Credit Ira Meister, president of Matthew Adam Properties, with a “brilliant” idea. That’s what Jacqueline Stein, the secretary at York River House, the 225-unit Lenox Hill building that he manages, calls his method to save dollars.
As part of a renovation to switch from No. 6 oil to dual fuel boilers for heating, the York River House also wanted to install new, high-efficiency hot water heaters and storage tanks – a common project for a green-thinking building. But the cooperative’s approach was anything but typical. “Ira figured out that we should really see who was gone over the summer,” says Stein. “I’d love to take credit for it. It’s just brilliant.”
Knowing how many residents of the 225-unit Lenox Hill building were away during the summer months enabled the board and managing agent to know what size of hot water units were truly needed, says Meister. “You don’t have to buy too big or too small,” he says.
The approach to get a summer head count was equally innovative. A survey might seem intrusive and could be ignored, says Stein. Instead, Meister worked with the buildings’ doormen to do an informal count. “They know who has kids, whose kids are in camp, who is at the Hamptons every week,” Meister says. Stein, who estimates that she’s in the Hamptons for about 60 percent of the summer, joked: “The doormen know that at Apartment X, the three kids are at sleepaway camp and they know it because they’re the ones who picked up the duffle bags on June 28.” Going to the doormen for information allowed the board to get details on summer occupancy without “turning it into a project within a project,” says Stein.
The end result determined that only about 45 percent of the building is occupied during summer months. The old hot water system worked the way many do in the city: coils within the heating boilers are used to heat water that is destined for residential use. The problem with that type of system is that it requires the boilers to be fired year-round, a costly and wasteful practice that creates more hot water than is actually needed. At York River House, however, the new system includes two new high-efficiency hot water heaters that are separate from the boiler system.
“They are downsizing to exactly what they need,” says project engineer Ralph Germain, vice president with Robert F. Germain. He notes that the soon-to-be installed dual-fuel system will also have a coil system that can be used to provide hot water, but most of the year, the building will rely on the independent hot water heaters. “During the summertime, they most probably will only be using one unit,” says Germain.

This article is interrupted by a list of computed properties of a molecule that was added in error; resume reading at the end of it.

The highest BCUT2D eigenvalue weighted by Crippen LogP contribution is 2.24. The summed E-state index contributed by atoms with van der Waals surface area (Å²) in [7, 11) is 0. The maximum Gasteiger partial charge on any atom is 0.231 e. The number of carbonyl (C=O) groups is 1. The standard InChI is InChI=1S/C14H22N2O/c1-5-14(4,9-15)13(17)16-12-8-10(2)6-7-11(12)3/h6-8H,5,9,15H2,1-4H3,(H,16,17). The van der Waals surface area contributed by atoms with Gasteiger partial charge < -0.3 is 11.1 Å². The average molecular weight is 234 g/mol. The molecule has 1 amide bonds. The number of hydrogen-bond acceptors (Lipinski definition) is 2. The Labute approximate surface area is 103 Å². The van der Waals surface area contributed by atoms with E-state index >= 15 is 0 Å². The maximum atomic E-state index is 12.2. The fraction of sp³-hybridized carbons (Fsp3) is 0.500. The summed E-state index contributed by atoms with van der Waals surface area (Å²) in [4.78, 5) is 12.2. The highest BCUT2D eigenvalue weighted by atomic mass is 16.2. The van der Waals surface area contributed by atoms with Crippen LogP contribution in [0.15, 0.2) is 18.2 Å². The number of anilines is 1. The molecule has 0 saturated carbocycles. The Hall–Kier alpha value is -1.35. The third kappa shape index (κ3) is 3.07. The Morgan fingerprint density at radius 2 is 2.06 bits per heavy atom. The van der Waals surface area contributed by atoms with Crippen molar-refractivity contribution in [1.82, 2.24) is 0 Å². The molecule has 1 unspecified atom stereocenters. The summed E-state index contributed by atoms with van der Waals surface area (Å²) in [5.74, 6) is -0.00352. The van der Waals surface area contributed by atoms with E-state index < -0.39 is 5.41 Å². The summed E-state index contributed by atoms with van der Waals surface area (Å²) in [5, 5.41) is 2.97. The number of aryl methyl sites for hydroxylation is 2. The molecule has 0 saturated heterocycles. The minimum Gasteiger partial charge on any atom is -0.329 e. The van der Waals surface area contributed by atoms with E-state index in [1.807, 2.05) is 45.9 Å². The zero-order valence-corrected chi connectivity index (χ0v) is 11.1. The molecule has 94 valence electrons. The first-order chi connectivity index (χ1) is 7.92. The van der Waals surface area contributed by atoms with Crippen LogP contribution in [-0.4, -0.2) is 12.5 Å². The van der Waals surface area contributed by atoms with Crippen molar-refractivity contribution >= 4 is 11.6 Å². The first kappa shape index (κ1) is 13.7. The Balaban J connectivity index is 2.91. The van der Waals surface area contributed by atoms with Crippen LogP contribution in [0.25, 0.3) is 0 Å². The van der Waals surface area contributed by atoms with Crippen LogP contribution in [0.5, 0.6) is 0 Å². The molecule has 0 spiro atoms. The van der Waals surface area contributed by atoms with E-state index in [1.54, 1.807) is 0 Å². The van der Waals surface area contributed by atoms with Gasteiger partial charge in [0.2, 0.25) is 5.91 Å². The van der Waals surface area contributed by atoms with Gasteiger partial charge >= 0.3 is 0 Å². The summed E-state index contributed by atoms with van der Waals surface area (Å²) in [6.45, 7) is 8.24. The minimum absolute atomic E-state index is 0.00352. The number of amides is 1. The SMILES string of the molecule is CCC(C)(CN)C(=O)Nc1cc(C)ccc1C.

The cost of the water heater system, a Lochinvar model CFN1802PM, is $150,000, and it can provide 6,500 gallons per hour of hot water with the storage tanks that were used.
The new system will reduce the fuel consumption by half in the summertime, when only hot water is produced, not heat. “Generally, when the boilers are making heat, we will use the coils in the boilers for the hot water due to the boilers being hot already because they need to make steam for heat,” says Michael Bendjouya, owner of Controlled Combustion, the contractor on the job. “We expect $20,000 savings annually,” and a return on investment in about eight years.
“There are additional benefits besides efficiency,” Bendjouya adds. “If the boilers break down, the water heaters can run independently, so the building always has hot water. The boilers can ‘rest’ over the summer, extending their useful life. If one of the boilers breaks down in the coldest weather, the hot water load can be removed and the lone boiler can make heat in the coldest weather.” In the buildings that convert from oil to gas, about 10 to 15 percent of the time, Bendjouya says he also installs a separate hot water heater.
“A typical building without air conditioning has the boilers off from mid-May to mid-October,” says Bendjouya, leading to almost five months of downtime.
“When the boilers are used for air conditioning, the boilers are only off from mid-May to mid-June and from mid-September to mid-October,” he notes, a much shorter time.
The process does not make as much sense for buildings that use steam as part of their HVAC systems to create air conditioning. (While it seems counterintuitive, hot steam can power an AC system by heating a liquid with a refrigerant, causing the refrigerant to evaporate.) But those types of systems have a long payback for a dedicated hot water heater because that equipment generates the most savings when the boilers are off.
The Energy Detective Weighs In
Tom Sahagian, Habitat’s “Energy Detective” columnist, offers his opinion on the York River House innovation.
Many buildings should consider emulating York River House, but since every building is different, you’ve got to make the right calculations to determine if a separate water heater is right for you.
Domestic hot water (DHW) systems are notoriously difficult to size. York River House’s approach is an interesting one, but remember, it’s a guesstimate at best – and if you travel down this route, take into account that building demographics can change.
A more accurate way to size the DHW system would be to temporarily meter the consumption, determine the peak load, and select equipment accordingly. You are likely to end up with an even smaller and less expensive system.
Note that it could actually be more cost-effective to size the system for the entire load and run it year-round, except in the case of buildings like York River House that have to switch to oil during the coldest days.